Every Day

Right before my last day of finals, I decided to start reading a new book instead of studying. Which completely goes against what I wrote about in my last post, but whatever. Every Day by David Levithan is an amazing book.

The main character,”A”, has no identity and wakes up in the body of a new person everyday.  Each morning, “A” wakes up to a new gender, a new bed, a new family, a new everything. And before going to sleep, “A” has to lose it all and be prepared to wake up in the body of another person whether “A” wants to or not.

Someone living their normal life would randomly have one of their days controlled by “A”, who could do anything he/she (depending on who the person was) wanted to and take no responsibility for the actions once the day is over. Obviously, this could be a disaster, but “A” tries to keep everyone’s life as normal as possible, because everything’s simpler that way

“A” has the power to access the brain of whoever his host is, but “A” chooses to only access enough information to get through the day and not appear too much out of character. “A” has learned that there’s no point in getting too attached to any person, since none of it matters once the day is over.

Until the twist in the story. One day, “A” wakes up in the body of a rebellious guy named Justin, and over the course of a day, falls in love with his girlfriend, Rhiannon. Perfect. Except “A”‘s only in Justin’s body for a day, and there’s no way for “A” to tell Rhiannon his/her feelings if “A” keeps changing forms everyday.

The rest of the book is spent solving that conflict and trying to communicating with Rhiannon, while also dealing with the challenges of living in different bodies every day. This leads to even more problems, which are all kind of simultaneously being solved and growing at the same time.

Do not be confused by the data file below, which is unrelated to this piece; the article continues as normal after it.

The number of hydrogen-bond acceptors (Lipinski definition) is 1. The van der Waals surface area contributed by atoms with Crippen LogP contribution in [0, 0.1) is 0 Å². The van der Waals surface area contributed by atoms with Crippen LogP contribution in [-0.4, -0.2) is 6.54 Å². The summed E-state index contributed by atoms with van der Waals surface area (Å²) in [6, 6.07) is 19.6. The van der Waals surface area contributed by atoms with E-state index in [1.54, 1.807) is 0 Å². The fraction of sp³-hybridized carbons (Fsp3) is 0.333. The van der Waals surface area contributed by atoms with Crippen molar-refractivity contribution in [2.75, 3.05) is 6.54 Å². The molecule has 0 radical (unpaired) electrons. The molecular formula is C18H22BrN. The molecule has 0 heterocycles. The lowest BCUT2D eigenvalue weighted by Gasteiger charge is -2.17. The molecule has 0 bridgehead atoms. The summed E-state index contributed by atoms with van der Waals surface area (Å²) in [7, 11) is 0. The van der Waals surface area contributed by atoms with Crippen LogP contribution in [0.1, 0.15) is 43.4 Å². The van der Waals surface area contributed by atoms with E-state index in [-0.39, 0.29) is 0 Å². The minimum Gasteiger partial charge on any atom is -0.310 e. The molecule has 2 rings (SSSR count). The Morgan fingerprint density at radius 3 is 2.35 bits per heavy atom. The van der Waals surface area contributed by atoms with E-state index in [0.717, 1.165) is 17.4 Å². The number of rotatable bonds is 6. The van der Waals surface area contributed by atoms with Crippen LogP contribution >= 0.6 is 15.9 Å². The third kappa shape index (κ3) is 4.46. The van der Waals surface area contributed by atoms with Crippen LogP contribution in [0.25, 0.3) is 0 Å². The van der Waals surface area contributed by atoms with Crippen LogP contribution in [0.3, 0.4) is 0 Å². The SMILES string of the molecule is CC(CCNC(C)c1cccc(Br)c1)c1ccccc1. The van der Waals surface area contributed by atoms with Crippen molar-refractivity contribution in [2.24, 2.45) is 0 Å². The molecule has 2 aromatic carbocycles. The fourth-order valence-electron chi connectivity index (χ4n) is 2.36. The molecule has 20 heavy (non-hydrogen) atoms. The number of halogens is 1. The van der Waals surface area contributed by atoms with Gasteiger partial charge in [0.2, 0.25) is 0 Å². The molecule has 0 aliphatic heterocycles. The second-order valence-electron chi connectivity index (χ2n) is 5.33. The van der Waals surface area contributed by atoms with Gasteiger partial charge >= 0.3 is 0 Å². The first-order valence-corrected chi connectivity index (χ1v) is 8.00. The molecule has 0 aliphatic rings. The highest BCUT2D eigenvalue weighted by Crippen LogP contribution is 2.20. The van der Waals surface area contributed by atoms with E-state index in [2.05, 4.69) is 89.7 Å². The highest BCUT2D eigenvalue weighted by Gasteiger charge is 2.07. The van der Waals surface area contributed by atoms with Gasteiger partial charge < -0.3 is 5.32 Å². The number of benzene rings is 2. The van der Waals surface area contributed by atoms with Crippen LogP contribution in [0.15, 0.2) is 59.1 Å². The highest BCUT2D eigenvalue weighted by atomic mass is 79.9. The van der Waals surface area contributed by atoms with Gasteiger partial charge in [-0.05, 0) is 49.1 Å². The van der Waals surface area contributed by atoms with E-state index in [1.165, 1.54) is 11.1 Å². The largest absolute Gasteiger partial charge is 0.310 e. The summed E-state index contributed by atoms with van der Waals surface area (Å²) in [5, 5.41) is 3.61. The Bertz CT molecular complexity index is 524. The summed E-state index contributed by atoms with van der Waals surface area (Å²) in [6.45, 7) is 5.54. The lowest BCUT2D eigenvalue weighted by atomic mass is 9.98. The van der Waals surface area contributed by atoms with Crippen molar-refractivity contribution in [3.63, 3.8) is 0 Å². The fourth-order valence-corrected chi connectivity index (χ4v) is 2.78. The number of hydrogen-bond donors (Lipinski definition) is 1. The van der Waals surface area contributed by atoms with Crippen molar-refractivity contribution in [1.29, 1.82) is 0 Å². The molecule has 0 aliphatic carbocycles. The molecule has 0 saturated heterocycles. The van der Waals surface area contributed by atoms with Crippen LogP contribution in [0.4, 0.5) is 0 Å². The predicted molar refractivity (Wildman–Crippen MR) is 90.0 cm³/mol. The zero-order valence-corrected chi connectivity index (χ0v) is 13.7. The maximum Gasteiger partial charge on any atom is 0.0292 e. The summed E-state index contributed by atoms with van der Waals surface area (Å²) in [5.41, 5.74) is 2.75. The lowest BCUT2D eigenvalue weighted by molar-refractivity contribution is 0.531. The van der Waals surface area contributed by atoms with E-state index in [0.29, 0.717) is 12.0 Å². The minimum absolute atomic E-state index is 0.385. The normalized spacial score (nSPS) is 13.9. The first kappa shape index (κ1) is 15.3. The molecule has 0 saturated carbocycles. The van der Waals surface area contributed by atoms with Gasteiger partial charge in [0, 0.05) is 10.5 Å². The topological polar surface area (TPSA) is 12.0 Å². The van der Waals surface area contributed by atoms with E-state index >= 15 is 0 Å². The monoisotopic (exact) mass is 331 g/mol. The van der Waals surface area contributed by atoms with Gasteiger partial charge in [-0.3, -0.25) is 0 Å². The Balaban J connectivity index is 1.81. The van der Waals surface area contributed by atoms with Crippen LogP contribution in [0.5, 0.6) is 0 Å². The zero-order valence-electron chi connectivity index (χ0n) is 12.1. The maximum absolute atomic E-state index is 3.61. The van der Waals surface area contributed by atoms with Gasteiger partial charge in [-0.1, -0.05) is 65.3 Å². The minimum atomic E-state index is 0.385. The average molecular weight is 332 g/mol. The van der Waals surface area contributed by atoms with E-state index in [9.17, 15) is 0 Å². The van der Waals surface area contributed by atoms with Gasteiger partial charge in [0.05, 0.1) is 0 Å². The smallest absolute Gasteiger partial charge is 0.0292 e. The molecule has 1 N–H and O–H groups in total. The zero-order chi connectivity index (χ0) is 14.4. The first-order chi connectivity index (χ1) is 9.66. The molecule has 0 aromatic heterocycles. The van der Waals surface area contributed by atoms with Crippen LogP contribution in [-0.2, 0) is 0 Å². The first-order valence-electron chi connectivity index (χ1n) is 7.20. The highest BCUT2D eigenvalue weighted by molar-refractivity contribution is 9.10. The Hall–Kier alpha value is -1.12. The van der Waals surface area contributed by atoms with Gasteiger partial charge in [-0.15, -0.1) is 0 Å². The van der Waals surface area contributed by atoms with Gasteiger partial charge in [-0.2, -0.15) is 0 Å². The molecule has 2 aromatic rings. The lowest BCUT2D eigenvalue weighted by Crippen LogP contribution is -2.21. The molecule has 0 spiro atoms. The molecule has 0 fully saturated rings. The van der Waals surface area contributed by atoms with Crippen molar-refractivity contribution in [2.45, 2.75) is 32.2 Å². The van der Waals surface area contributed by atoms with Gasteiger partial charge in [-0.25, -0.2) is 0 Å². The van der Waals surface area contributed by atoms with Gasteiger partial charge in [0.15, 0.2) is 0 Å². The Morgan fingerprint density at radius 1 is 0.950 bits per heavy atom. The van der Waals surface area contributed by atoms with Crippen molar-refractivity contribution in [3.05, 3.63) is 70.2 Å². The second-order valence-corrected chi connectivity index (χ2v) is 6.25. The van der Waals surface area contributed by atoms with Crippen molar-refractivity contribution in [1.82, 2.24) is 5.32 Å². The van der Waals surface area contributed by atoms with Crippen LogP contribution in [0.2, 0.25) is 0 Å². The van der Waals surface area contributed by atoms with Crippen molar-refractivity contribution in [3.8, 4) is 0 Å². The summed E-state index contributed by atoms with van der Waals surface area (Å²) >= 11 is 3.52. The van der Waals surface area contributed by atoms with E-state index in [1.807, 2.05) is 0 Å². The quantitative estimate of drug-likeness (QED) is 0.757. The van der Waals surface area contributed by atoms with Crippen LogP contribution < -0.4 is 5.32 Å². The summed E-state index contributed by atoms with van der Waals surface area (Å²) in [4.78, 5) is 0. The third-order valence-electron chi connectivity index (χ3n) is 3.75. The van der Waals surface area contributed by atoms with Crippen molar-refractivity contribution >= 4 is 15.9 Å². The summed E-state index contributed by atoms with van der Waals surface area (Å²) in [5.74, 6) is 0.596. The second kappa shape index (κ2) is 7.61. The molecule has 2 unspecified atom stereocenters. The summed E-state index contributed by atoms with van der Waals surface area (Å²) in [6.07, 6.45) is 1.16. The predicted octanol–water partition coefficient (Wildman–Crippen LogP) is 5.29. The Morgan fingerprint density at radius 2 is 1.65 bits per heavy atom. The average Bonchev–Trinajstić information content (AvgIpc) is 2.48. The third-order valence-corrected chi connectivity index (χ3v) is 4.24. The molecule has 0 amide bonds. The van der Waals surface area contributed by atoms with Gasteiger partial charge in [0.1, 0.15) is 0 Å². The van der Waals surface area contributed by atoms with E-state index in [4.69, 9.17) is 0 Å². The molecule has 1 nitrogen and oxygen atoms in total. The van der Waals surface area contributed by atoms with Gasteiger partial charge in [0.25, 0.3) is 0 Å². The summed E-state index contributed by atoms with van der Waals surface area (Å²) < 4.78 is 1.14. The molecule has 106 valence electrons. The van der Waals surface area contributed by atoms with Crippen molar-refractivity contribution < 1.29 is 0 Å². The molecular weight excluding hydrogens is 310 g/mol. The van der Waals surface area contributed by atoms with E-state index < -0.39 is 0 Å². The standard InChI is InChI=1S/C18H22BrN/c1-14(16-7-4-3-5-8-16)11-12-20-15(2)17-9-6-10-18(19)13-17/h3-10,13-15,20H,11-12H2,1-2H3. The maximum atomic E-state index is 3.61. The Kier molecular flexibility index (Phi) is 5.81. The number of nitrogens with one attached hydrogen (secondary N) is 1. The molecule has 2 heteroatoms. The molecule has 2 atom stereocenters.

I love storylines like this. This book deserves 5 stars just based off the plot. The love story isn’t the central moving force of the story, (well I guess it kinda is, but…it’s different.) and the whole idea of a person like “A” out there is pretty intriguing.

“A” is a completely unbiased person (soul? concept?) who has literally lived thousands of past lives. What would “A” think of you if he/she/it got to live your life for a day? How would you react the next morning when you woke up and realized that someone was in your body, and that you don’t really remember much from the previous day?

Also, could you love a person if you were in a different body every day? Could you be in love with someone whose appearance changes daily? What makes you love someone?

Just a couple of questions that make you reflect back upon yourself. Once again, I love the idea of this book. (The writing is beautiful too.)

The only other books I’ve read by David Levithan are The Realm of Possibility, a collection of poetic snippets of peoples’ lives, and Will Grayson, Will Grayson, a collaboration novel with John Green.  Both books were pretty good, but Every Day definitely surpasses both

All these books include LGBT characters, which I’ll admit, I’m still not perfectly comfortable with reading about, but I’m getting more used to it as I keep reading. It’s not a topic commonly written about, or even talked about on a personal level, and I praise David Leviathan for writing so well about a sensitive topic.

That’s really all I have to say about Every Day, other then that you really should read it for the brilliant story and plot (and characters)

But anyways, I’ll be reading a lot more since it’s finally winter break, and here’s my mini- list of books I’m planning to read over the break, along with other books on my to-read shelf:

  • Wintergirls, Laurie Halse Anderson
  • 1984, George Orwell (It looks a little too classic-y and long for my taste, but multiple people have told me that it’s good, so I’ll try)
  • The Perks of Being a Wallflower, Stephen Chbosky
  • Annabel, Lauren Oliver 
  • If I really run out of books, something by Sarah Dessen (although I hope that doesn’t happen)
So happy winter break to everyone, and I hope to be writing more posts the next few weeks!